US RE29075 E
A floating liquid aerator includes an axial flow impeller rotated by an electric motor and disposed within a tubular throat to pump water from a pond upwardly through the throat and against a rotatable diffuser which slings the water outwardly for interface contact with the surrounding atmosphere. Being rotatable, the diffuser slings the water into the atmosphere with considerable turbulence thereby exposing more of the water droplets to the atmosphere and resulting in a higher transfer of oxygen to the water. The impeller comprises a series of angularly spaced blades formed with a rectangular cross-section to reduce power losses caused by drag and to increase the volume of water capable of being displaced by the impeller. Each blade is twisted longitudinally with a progressively decreasing attack angle from its root to its tip and, in addition, all of the blades are twisted identically to provide a statically, dynamically and hydrodynamically balanced impeller. .Iadd.
This application is a continuation of Ser. No. 340,252 filed Mar. 12, 1973, now abandoned which is a reissue application of U.S. Pat. No. 3,416,729. .Iaddend.
This invention relates to liquid aerators of the type which are used to prevent water stagnation, to enrich the oxygen content of water to scrub waste from water or to cool water for recirculation. Such aerators usually comprise a multi-bladed axial flow impeller power-rotated by an electric motor and operable to pump water upwardly through a throat. At the upper end of the throat, the water is deflected outwardly for interface contact with the surrounding air prior to falling back into the body of water.
The present invention aims primarily to provide a new and improved aerator of the above type which, when compared with prior aerators of the same general character, produces better transfer of oxygen to the water and, at the same time, operates with increased pumping efficiency. More specifically, the invention contemplates the provision of a rotatable diffuser located at the upper end of the throat to sling the water outwardly from the throat with considerable turbulence and thereby increase the interfacial exposure of the water to the atmosphere.
Still another aim of the invention is to utilize the rotatable diffuser (1) to counteract the downthrust imposed on the bearings of the motor by the rotating impeller, (2) to reduce the danger of the water freezing and accumulating in the area of the motor, and (3) to create a higher velocity flow at the upper end of the throat to help increase the pumping efficiency.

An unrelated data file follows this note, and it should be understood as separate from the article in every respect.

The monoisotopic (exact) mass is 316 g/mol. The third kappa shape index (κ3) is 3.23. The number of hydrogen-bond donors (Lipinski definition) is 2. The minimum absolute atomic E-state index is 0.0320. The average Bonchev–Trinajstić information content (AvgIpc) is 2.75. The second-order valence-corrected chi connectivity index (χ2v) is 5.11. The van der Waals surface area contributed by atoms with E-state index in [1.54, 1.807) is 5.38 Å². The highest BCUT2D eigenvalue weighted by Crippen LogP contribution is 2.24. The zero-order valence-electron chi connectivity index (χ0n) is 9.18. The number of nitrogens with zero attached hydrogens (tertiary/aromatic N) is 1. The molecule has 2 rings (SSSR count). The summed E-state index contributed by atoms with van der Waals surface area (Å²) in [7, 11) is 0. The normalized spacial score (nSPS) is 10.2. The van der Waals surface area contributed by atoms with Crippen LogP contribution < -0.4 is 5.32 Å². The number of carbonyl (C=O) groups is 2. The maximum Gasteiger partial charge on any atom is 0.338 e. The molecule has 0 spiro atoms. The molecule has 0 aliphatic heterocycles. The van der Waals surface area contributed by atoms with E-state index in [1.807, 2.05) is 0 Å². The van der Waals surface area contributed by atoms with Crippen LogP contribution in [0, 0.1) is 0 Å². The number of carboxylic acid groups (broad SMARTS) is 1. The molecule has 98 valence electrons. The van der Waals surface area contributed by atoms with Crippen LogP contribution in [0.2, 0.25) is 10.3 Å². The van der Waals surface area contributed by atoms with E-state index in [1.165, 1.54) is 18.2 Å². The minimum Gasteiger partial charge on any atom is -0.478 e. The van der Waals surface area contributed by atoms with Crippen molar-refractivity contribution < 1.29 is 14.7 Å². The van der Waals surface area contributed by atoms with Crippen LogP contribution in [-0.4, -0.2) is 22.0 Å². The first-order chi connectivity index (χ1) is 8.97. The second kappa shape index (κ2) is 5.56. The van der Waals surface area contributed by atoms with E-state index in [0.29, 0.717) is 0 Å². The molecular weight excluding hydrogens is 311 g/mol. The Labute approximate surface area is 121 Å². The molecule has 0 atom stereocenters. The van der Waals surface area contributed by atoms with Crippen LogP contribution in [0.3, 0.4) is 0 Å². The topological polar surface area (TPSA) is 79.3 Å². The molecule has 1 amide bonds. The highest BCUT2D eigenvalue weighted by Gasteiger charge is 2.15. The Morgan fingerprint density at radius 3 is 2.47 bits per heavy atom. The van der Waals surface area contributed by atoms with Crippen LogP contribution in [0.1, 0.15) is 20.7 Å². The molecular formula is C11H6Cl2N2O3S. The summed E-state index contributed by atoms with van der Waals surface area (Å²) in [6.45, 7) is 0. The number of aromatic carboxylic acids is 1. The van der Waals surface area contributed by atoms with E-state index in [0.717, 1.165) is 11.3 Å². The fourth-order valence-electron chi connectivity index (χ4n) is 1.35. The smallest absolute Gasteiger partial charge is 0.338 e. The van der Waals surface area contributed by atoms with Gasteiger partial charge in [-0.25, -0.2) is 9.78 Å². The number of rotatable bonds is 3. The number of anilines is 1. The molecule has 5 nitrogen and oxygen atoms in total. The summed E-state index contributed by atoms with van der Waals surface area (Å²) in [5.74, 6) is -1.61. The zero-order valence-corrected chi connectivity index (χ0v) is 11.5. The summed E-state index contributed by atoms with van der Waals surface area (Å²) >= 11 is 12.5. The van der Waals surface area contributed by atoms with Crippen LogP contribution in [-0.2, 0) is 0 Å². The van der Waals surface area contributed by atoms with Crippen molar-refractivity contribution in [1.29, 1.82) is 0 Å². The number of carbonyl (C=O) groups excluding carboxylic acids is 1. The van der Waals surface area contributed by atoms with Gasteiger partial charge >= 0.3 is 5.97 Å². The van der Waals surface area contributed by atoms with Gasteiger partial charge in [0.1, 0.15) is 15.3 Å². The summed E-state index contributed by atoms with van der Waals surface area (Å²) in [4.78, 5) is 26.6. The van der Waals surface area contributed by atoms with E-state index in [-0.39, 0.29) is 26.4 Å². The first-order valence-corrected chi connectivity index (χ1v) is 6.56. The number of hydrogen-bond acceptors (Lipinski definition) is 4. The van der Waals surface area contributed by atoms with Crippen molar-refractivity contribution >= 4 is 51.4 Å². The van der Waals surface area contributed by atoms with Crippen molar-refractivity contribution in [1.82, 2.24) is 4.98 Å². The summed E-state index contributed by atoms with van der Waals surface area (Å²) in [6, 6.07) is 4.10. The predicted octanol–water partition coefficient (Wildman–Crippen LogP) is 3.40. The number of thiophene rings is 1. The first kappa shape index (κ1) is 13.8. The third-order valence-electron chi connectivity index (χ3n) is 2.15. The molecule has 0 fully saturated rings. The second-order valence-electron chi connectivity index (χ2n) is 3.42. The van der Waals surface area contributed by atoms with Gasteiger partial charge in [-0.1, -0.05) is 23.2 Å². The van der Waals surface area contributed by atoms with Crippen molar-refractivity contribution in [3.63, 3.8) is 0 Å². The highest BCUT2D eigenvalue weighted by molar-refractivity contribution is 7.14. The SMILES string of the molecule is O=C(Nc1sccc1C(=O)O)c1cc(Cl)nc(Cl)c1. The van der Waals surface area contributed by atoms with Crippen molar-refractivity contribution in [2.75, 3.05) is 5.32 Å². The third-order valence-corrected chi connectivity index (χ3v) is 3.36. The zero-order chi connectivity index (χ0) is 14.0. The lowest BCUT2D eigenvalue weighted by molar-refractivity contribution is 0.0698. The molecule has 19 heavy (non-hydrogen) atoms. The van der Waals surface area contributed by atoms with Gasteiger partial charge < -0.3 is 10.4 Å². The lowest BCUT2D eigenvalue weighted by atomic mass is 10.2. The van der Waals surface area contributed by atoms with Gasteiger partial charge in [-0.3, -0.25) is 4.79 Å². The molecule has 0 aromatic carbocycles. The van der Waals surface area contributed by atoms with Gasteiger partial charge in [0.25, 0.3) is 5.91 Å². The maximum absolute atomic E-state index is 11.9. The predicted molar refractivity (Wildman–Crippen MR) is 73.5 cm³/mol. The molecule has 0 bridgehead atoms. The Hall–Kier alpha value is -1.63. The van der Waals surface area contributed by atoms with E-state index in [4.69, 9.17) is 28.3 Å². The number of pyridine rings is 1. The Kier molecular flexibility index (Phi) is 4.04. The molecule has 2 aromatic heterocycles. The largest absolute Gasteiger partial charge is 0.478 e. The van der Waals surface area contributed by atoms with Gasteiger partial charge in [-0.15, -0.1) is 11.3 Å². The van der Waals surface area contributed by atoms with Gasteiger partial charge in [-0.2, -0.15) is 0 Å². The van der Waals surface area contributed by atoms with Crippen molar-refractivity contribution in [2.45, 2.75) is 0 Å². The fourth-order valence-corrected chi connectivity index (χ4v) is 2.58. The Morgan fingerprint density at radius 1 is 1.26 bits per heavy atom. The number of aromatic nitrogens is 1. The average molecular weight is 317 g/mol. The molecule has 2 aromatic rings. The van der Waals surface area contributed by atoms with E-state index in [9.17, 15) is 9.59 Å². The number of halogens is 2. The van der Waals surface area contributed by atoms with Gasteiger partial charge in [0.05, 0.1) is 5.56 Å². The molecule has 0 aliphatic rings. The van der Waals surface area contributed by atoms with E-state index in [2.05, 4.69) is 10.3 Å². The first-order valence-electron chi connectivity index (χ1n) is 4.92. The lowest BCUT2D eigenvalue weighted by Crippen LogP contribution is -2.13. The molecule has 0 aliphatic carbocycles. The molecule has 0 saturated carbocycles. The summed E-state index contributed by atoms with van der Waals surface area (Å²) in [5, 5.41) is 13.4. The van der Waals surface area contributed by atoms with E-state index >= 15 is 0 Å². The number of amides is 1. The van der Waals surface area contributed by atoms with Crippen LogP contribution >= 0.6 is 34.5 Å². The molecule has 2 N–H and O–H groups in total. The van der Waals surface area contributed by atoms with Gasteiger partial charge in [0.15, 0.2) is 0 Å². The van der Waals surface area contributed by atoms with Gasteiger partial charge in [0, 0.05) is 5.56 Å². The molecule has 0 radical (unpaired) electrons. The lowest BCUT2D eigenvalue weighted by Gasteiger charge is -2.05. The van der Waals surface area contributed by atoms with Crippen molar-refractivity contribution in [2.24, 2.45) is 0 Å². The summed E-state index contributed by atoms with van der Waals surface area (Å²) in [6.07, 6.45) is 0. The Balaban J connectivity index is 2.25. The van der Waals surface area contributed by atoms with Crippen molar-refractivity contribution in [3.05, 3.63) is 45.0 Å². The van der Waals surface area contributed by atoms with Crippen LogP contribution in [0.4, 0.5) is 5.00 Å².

A further object of the invention is to balance the impeller hydrodynamically to enable the elimination within the throat of bearings which otherwise would be necessary to prevent whipping of the impeller shaft. Such balancing is achieved by twisting each blade uniformly along its length and by twisting all of the blades identically so as to cause every blade to pump an equal volume of water.
The invention also resides in the novel cross-sectional shape of the blades to reduce thrust resulting from a pressure differential across the upper and lower surfaces of the blades and thereby enable most of the power which otherwise would be wasted in creating thrust to be used for effectively displacing water.
Other objects and advantages of the invention will become apparent from the following detailed description taken in connection with the accompanying drawings:
FIG. 1 is a cross sectional view of an aerator embodying the new and improved features of the invention.
FIG. 2 is a perspective view of the rotatable diffuser.
FIG. 3 is a bottom view showing the rotatable impeller.
FIG. 4 is an enlarged, fragmentary elevational view of an impeller constructed in accordance with the preferred embodiment of the invention.
FIG. 5 is a perspective view of a blank for twisting into an impeller blade.
FIGS. 6, 7, and 8 are cross sectional views taken along the respective lines 6--6, 7--7 and 8--8 of FIG. 4 and showing the cross section of an impeller blade and its attack angle.
FIG. 9 illustrates a cooling tank having four aerators constructed according to the embodiment of FIG. 10.
FIG. 10 is a cross sectional view of another embodiment of the invention of particular utility for cooling water.
In the drawings, the invention is shown for purposes of illustration incorporated in an aerator 10 floating on a body of liquid such as water in a cooling tank, a pond or a waste treatment pool. The aerator is supported at the top surface of the water by a support or float 12 which comprises a sealed outer shell 13, the interior of which is filled with polyurethane foam 14 through a port 15 sealed by a cover 16. To moor the float in a given location, cables (not shown) may be attached to hooks 17 secured to the shell and angularly spaced around the periphery thereof.
Water is pumped upwardly from the body of water for interaction with air by an impeller 20 fixed to a vertical shaft 21 extending in a central passageway 22 in the float. The impeller shaft 21 is connected at its upper end to and for rotation by a motor 24 supported on a motor mount 25 on the shell 13. The water passageway 22 through the float is defined by a cylindrical throat or sleeve 27 disposed centrally in the float and welded to the shell 13 to keep the shell watertight. Extending downwardly from the sleeve is a hollow intake shroud 28 with an enlarged lower end through which the water is pulled from the pond by the impeller.